CANTO THE SIXTH.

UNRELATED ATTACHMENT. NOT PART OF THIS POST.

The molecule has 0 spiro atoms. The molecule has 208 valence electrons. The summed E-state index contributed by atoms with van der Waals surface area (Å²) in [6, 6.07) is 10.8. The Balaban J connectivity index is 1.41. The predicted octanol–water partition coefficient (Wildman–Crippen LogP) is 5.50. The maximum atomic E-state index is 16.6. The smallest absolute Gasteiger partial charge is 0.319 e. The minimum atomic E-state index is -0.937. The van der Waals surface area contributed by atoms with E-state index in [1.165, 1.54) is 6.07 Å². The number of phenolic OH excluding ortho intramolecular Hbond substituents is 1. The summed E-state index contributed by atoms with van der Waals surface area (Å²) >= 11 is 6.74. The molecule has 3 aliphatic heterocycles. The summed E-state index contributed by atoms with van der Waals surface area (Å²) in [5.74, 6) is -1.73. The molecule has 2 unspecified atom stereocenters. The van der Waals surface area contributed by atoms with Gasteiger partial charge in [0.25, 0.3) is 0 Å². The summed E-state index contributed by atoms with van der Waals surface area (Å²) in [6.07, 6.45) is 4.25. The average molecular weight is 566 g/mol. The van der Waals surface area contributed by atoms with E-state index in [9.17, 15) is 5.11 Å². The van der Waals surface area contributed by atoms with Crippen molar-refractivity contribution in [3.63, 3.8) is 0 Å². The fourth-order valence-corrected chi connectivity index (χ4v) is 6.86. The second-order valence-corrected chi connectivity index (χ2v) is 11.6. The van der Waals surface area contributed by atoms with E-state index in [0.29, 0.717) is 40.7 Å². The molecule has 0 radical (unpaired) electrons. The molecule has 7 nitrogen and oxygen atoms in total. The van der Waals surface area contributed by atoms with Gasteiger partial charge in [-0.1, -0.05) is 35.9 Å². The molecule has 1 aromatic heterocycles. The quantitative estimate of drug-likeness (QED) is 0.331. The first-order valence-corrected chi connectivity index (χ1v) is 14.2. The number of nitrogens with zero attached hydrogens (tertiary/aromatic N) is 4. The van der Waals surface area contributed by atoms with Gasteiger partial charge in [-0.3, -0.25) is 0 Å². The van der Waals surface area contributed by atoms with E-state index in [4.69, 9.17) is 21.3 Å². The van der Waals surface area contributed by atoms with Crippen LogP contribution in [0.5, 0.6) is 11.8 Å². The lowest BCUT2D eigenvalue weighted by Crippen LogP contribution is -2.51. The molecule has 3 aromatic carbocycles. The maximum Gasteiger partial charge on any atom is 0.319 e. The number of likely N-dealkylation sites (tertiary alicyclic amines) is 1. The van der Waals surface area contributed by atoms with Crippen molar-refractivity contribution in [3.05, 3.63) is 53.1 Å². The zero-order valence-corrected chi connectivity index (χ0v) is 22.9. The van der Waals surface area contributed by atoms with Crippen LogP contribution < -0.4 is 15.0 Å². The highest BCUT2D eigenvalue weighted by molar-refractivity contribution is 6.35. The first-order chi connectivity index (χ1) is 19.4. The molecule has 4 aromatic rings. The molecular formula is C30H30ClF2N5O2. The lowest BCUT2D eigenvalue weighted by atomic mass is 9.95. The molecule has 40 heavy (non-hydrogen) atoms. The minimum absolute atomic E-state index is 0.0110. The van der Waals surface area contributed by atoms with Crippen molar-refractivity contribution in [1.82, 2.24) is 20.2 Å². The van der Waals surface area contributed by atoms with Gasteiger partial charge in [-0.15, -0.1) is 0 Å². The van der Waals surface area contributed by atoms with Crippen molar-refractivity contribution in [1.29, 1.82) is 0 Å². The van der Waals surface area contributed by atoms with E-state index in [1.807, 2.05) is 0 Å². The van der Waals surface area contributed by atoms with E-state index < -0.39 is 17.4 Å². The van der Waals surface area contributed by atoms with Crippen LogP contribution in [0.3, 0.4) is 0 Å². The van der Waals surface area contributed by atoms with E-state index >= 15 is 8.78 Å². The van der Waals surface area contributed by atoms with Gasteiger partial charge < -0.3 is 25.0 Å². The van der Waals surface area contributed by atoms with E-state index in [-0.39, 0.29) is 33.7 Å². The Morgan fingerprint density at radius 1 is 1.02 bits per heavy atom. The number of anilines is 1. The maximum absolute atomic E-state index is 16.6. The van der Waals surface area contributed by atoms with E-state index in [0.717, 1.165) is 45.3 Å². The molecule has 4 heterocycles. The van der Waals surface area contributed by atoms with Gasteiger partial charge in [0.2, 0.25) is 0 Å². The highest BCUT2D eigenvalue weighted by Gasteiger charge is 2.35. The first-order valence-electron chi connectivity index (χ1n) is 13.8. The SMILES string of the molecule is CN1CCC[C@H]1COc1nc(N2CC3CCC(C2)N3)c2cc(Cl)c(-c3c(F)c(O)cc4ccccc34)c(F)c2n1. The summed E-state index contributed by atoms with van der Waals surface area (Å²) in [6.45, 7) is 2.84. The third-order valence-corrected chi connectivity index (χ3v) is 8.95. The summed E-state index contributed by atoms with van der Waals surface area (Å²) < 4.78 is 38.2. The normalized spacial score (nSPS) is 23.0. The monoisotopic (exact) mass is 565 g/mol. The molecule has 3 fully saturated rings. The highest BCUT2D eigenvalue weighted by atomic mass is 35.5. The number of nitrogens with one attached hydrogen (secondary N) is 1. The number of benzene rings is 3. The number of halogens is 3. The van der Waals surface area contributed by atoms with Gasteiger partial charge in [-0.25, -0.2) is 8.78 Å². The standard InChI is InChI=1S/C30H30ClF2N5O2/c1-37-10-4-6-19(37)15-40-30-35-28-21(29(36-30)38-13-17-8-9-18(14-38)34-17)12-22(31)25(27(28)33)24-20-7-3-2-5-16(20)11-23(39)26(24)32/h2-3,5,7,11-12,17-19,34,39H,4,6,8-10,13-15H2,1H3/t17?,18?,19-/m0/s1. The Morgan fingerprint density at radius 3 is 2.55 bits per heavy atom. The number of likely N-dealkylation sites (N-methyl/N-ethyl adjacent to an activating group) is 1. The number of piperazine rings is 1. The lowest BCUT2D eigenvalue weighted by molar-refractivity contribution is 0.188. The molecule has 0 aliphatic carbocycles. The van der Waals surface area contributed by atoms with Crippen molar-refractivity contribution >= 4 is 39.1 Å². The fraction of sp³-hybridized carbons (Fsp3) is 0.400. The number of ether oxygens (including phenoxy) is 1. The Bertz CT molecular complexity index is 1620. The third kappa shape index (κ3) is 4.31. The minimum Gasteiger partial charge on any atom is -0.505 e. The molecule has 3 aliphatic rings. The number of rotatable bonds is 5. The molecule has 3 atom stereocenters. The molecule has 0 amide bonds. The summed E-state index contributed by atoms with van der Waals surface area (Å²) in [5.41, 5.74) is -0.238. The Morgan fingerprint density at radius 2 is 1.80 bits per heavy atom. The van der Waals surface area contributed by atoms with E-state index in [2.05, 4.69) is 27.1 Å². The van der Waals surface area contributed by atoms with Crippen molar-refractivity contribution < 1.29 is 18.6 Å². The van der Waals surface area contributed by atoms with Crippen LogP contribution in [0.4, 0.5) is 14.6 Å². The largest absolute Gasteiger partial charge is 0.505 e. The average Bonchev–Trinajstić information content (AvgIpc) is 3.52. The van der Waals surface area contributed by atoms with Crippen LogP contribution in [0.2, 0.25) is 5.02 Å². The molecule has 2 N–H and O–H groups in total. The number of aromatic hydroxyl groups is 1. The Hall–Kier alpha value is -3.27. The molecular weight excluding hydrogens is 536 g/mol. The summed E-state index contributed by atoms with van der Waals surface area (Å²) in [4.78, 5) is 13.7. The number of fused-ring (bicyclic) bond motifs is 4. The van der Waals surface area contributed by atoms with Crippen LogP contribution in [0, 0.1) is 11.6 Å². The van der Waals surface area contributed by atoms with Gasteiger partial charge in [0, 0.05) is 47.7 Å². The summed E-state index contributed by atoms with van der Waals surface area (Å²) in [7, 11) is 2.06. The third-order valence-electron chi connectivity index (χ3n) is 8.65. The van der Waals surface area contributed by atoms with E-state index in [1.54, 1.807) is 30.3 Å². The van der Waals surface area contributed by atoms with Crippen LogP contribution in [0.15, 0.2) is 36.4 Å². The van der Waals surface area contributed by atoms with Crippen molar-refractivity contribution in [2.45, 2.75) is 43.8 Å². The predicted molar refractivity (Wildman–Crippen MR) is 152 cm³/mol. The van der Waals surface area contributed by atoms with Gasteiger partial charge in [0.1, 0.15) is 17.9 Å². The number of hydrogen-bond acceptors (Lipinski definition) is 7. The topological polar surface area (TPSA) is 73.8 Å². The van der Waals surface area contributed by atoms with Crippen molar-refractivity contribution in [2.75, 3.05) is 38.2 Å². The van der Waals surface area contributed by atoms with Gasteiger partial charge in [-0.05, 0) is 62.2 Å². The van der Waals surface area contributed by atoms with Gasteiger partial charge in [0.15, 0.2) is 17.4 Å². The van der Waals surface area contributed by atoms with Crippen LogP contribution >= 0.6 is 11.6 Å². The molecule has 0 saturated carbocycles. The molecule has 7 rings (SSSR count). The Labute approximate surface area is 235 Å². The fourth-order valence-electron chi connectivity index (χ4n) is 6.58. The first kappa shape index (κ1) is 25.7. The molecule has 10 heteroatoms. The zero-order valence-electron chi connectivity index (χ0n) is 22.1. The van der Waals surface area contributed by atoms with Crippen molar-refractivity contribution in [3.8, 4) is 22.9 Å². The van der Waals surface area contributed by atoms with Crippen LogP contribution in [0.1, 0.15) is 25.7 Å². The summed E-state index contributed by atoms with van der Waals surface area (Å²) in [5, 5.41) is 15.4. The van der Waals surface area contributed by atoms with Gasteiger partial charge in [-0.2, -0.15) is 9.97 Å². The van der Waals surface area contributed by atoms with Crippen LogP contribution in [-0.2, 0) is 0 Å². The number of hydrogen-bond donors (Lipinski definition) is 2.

r. " There is a tide in the affairs of men, Which, — taken at the flood," — you know the rest,^ And most of us have found it now and then : At least we think so, though but few have guessed The moment, till too late to come again. But no doubt everything is for the best — Of which the surest sign is in the end : When things are at the worst they sometimes mend. II. There is a tide in the affairs of women, Which, taken at the flood, leads — God knows where : Those navigators must be able seamen Whose charts lay down its currents to a hair ; Not all the reveries of Jacob Behmen ^ With its strange whirls and eddies can compare : . [Two MSS. (A, B) are extant, A in Byron's handwriting, B a transcription by Mrs. Slaelley. The variants are marked respectively MS. A., uUS. B. Motto: " Thinkest thou that because thou art virtuous there shall be no more cakes and ale? Aye ! and ginger shall be hot in the mouth .oo:'— Twelfth Night, or What You Will, Shakespeare, act ii. sc. 3, lines 109-112. — MS. B,^ This motto, in an amended form, which was prefixed to the First Canto in 1833, appears on the title-page of the first edition of Cantos VI., VII., VIII., published by John Hunt in 1823.] . [See Shakespeare, Julius CcBsar, act iv. sc. 3, lines 216, 217,] . [Jacob Behmen (or Boehm) stands for "mystic." Byron twice compares him with Wordsworth (see Letters, 1899, iii. 239, 1900, iv.238).]